A new study from PCMag found strong intent to purchase Starlink low-earth satellite broadband from SpaceX. But what people think they would be buying differs significantly from what they actually would be buying, researchers found.
PCMag surveyed 1,041 people over 17 years of age about Starlink in mid-July. More than 55% didn’t know what Starlink is. But among the 45% of those familiar with the nascent service, 76% said they would be very likely (40%) or somewhat likely (36%) to switch to it from their current provider if it was available in their area.
The survey found that 19% are undecided about whether to purchase Starlink service and only 5% are unlikely to do so (3% somewhat unlikely and 2% very unlikely).
That finding may say more about respondents’ opinions of incumbents than it does about Starlink, wrote PCMag features editor Eric Griffith in an article about the study about intent to purchase Starlink. Indeed, a misunderstanding appears at least somewhat responsible for Starlink’s popularity.
“Our follow-up questions showed that the majority of people agree with statements that Starlink is faster and more reliable (meaning fewer interruptions) than nationwide ISPs such as Comcast Xfinity, Verizon Fios, and Charter’s Spectrum,” Griffith wrote. “Sure, Starlink is faster than any satellite competitor, but it’s nowhere near faster than a cable or fiber connection today.”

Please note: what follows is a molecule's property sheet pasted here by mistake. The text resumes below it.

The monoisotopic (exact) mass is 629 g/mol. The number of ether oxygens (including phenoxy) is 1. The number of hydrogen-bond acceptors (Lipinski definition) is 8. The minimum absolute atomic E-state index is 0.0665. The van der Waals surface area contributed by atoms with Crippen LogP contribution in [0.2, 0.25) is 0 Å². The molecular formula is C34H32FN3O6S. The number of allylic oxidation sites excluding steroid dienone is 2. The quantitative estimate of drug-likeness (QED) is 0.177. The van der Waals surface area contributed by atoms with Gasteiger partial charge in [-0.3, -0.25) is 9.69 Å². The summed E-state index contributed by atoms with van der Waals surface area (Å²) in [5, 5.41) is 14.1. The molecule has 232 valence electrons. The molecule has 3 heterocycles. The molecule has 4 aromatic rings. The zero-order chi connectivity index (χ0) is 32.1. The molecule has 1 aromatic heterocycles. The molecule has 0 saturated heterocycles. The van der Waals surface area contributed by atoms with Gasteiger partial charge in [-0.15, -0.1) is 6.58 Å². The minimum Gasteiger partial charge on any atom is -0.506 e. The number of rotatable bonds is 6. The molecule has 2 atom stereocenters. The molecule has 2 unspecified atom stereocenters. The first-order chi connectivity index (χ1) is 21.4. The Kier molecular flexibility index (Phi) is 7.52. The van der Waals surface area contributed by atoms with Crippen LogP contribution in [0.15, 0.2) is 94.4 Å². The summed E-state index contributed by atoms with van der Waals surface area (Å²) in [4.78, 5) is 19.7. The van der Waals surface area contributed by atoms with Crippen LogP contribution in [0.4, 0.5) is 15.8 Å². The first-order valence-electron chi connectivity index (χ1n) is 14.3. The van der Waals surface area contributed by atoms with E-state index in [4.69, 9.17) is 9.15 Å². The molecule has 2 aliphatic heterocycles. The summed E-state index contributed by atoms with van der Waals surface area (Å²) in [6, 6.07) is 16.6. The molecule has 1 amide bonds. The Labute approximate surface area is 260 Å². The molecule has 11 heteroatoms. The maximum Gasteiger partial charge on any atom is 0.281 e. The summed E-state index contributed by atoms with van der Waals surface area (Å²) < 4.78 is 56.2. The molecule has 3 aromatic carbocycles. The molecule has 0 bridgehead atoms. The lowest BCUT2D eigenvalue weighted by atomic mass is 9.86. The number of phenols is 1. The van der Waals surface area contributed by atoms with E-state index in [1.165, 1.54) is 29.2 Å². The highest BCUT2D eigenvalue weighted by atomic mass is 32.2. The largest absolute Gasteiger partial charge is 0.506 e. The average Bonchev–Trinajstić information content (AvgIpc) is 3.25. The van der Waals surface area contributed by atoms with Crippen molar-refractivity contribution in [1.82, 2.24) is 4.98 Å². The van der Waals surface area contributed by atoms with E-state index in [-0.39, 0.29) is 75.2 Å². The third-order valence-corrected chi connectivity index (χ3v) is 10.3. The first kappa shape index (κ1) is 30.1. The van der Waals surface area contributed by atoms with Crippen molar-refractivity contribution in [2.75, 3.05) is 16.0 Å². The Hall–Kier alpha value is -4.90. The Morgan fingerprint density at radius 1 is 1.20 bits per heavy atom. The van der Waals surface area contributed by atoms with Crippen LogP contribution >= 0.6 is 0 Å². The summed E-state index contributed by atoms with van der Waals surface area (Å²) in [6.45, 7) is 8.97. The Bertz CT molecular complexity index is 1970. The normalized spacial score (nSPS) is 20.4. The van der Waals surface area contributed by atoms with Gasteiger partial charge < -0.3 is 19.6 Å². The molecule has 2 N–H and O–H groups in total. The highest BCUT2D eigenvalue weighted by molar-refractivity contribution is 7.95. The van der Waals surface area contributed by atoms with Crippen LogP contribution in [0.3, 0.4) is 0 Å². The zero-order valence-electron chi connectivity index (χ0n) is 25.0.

The survey also found that 69% of respondents think Starlink is “cooler” than nationwide ISPs.
These misunderstandings about Starlink likely contributed to the strong intent to purchase Starlink service.
The poor understanding of the service is ironic, in that 17% of respondents said they were somewhat familiar with the service and 15% said they were very familiar.
In May, Starlink launched 60 more satellites (bringing its total at that point to about 1,500 in orbit) and said that it had 500,000 preorders for the service. Each preorder requires a refundable $99 fee and a $499 equipment fee commitment.
In March, PCMag identified the 253 counties in the United States that are most likely to benefit from Starlink. Adams County, ID topped the list.
Joan Engebretson contributed to this report.
2 thoughts on “Study: Strong Intent to Purchase Starlink, But People Don’t Seem to Understand It”
I wouldn’t say “it’s nowhere near faster than a cable or fiber connection today.” It certainly can be faster than many cable connections, in rural or even some suburban areas
Interesting study, but if 1041 people that subscribed to Hughes or Viasat were surveyed, the “likely…to switch” percentage would likely be well over 90%, and I wouldn’t be surprised to see 99%. I agree with the presumption that many of the 76% in the study “hate their current fixed-wired ISPs”, for whatever reason. I believe that it will be difficult (not necessarily impossible) for Starlink to compete for those Fiber-connected Internet consumers.